1. Hi V – thanks for your comments.

      First off, I’m sorry if you felt insulted by the shopping tips, that certainly was not our intention. I want to clarify one point about those tips: they aren’t directed at a specific group of people, those tips are for everyone. I also practice buying less and thrifting, and these two tips are essential practices for fashion to be more sustainable for the planet. Over 100 billion new garments are made every year (and growing) and most of those will end up in a landfill or incinerated. So when we recommend thrifting it’s not just because it’s more affordable, it’s because it’s also an important part of the solution that we believe in. So while I totally hear what you’re saying about buying less, thrifting, and outfit repeating seeming like common sense, these are actually radical things to do in today’s society and going against the norm.

      Regarding SHEIN being a shop for lower income people I realize it might seem that way, but that isn’t actually the case. SHEIN is currently valued at $100 Billion, making it one of the richest private companies on the planet. They didn’t get there by targeting a lower income consumer-their main consumer is middle class. Just like Zara and H&M, SHEIN is a money making engine that exploits people and the environment in order to make the executives and CEOs extremely wealthy. The CEO of Zara, H&M, and SHEIN all have a personal net worth over $1 billion.

      Their CEO will claim they are making “fashion more accessible”, just as the CEO of Zara and H&M will also claim, but this is a lie. You can’t exploit lower income women of color (the majority of clothing makers are) in order to make fashion more affordable for lower income people in countries like America. That math just doesn’t add up.

      At the end of the day we’re not judging or assessing anyone’s personal situation. We are urging anyone and everyone who can and are able, to think twice about supporting fast fashion. While the prices are low the costs are extremely high.


  6. Corissa Wonson

    I really appreciate your article and won’t be ordering from Shein again, but really I wish there was some alternative that was affordable. As a mom of 3, I never get to splurge on myself. I wear my shoes and clothes until they fall apart. I was really excited to order a few pieces from them to spruce up my wardrobe without breaking the bank. But at what cost to others? Also, I realize the 3 companies you listed was to compare practices, but they’re apples to oranges cost wise as well. I shouldn’t have to shell out $50 for a plain tank or $300 for a simple cute dress. There’s got to be affordable clothes that use good practices as well.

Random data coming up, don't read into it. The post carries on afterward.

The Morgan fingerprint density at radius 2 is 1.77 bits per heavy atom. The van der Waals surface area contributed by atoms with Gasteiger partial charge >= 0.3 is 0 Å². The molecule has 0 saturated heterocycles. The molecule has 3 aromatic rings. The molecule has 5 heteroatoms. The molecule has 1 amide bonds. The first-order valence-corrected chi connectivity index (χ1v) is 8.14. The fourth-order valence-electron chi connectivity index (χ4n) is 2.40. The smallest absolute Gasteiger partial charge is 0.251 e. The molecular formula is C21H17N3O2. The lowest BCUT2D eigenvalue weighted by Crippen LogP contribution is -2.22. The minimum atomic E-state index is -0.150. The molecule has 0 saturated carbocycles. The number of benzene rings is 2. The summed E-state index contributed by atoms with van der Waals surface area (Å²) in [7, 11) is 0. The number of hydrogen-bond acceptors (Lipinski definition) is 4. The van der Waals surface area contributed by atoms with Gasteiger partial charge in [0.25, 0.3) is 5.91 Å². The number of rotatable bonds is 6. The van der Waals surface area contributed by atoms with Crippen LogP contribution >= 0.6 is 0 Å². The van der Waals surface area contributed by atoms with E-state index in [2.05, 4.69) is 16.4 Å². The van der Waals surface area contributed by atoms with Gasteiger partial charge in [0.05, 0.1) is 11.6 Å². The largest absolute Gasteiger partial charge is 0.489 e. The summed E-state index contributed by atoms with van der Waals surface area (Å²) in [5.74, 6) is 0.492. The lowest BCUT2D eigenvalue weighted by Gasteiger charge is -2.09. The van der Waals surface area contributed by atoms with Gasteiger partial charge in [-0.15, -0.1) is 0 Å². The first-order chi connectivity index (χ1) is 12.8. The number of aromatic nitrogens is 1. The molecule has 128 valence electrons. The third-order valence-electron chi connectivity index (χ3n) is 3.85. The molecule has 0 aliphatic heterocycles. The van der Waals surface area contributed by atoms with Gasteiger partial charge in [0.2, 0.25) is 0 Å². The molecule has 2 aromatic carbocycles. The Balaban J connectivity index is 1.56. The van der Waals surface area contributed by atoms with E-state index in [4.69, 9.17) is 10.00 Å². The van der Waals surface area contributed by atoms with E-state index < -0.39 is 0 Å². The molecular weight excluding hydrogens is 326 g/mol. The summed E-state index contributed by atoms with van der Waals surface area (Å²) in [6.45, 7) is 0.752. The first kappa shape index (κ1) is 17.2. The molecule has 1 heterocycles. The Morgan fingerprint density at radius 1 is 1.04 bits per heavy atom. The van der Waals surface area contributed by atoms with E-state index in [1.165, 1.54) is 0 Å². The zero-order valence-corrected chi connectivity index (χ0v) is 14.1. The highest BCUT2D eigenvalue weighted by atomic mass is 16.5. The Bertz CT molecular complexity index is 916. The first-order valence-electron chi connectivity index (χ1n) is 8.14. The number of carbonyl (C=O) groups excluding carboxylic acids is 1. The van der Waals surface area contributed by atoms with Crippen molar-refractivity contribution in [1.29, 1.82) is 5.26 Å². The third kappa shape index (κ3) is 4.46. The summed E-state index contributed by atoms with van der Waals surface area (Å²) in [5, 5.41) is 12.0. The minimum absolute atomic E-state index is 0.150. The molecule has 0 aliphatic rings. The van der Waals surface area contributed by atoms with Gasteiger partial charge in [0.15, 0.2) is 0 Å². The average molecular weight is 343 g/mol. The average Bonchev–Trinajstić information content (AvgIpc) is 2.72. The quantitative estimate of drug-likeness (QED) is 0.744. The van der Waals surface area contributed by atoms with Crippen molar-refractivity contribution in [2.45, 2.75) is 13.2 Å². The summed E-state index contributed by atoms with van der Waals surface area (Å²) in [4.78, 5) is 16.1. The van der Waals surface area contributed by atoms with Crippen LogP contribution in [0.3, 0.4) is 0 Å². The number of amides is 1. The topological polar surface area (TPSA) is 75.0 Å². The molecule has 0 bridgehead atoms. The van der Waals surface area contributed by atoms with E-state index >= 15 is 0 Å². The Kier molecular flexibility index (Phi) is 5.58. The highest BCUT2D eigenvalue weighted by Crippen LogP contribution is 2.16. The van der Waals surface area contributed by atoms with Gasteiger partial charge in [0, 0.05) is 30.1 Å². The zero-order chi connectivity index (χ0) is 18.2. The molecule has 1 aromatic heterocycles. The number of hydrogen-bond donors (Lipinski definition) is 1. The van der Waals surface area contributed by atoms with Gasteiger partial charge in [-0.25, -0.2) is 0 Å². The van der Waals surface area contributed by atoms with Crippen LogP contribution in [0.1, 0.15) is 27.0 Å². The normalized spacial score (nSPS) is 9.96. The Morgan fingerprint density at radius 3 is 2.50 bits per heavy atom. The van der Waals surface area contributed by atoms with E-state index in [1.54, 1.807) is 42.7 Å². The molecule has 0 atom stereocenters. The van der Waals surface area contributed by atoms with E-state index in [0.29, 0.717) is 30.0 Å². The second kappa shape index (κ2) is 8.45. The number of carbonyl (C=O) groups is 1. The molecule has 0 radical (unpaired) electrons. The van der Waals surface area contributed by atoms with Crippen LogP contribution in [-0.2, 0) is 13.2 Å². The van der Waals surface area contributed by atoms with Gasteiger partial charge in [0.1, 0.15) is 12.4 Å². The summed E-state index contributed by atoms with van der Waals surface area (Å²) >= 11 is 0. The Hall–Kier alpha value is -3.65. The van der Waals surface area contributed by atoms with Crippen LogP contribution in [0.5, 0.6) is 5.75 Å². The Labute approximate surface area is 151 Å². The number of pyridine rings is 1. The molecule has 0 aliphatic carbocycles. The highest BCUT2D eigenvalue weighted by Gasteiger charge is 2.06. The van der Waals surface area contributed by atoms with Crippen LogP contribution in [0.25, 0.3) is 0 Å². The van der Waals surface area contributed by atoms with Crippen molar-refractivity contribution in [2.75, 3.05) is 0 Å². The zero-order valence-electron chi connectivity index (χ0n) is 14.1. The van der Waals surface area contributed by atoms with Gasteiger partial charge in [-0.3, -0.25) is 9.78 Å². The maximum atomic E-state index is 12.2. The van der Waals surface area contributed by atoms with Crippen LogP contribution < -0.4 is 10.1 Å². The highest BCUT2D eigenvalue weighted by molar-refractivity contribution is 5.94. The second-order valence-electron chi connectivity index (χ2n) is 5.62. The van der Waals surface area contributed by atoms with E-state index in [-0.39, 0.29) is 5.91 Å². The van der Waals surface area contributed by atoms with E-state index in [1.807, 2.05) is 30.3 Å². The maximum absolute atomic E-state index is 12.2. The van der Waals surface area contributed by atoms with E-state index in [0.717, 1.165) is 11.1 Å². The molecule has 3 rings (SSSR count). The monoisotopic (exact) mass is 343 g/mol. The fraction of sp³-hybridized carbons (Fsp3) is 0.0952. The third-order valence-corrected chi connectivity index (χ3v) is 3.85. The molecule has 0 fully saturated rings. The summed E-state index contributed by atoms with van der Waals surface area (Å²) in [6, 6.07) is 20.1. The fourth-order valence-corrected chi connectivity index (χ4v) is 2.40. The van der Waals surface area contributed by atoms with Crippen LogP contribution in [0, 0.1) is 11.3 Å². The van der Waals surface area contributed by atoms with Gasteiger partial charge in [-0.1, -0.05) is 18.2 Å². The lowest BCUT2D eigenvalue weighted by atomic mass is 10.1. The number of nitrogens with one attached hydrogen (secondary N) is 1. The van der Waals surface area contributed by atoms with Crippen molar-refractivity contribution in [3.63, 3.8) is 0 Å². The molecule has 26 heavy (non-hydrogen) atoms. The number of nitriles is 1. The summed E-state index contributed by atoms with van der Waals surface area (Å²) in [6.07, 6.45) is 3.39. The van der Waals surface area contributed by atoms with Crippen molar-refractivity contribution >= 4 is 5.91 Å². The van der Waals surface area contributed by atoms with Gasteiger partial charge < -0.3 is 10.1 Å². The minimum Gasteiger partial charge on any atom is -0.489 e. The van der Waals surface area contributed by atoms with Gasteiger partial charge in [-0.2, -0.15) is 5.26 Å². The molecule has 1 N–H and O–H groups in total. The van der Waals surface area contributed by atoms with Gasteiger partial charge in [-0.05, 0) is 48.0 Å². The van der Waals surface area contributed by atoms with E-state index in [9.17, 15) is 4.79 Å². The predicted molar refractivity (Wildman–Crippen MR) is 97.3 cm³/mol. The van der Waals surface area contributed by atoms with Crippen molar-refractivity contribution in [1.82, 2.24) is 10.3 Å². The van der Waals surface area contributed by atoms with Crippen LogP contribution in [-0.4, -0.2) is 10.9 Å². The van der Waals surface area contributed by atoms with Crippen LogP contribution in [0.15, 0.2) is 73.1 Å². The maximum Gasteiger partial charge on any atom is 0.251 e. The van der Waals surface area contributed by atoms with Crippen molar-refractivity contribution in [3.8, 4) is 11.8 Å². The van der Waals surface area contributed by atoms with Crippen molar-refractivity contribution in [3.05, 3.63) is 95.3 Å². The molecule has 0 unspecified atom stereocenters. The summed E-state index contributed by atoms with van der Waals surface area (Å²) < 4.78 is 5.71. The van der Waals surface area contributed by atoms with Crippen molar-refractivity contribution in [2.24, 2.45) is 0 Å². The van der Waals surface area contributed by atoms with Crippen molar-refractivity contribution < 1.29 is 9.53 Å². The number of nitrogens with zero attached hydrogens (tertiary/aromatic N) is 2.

1. Hey Corissa,

      Thanks for your comment. I hear what you’re saying and this is one of the most frustrating things about fast fashion. You can only achieve prices that low by exploiting people and the planet, and by manufacturing clothes in ridiculously large and un-sustainable quantities (thereby saving costs). So if we compare anything to fast fashion, pretty much everything else seems expensive in comparison. And that’s what fast fashion has done over the last decade or two: they’ve shaped our perception of what’s affordable.

      That’s why it’s essential to not compare prices to fast fashion but instead anchor the idea of what’s a fair price for clothing in something that’s made the right way (like the brands listed below). Some commonly known brands like Haggar (found at Kohl’s) haven’t increased their prices in decades. Logically clothing should be slowing increasing in price over time but it’s fast fashion that’s driven prices down (and caused some brands to keep price constant) and that’s dangerous when it means brands are cutting corners and turning to un-sustainable practices in order to achieve this.

      That being said, the 3 brands we picked here as swaps were picked mostly for their style. In our brand directory we list a price range next to each brand from $-$$$ so for the more affordable options you can select the $ brands. Here’s a few I’d recommend looking at:

    2. Known Supply
    3. People Tree
    4. Wolven
    5. Pact
    6. And you can find more brands here. I hope that helps!


  7. I laugh and discredit your entire ariticle when I see “forced Uyghur labor”. It made me start to wonder about the value of other sections when your research led you to believe in this.

Leave a Comment

Your email address will not be published. Required fields are marked *

Scroll to Top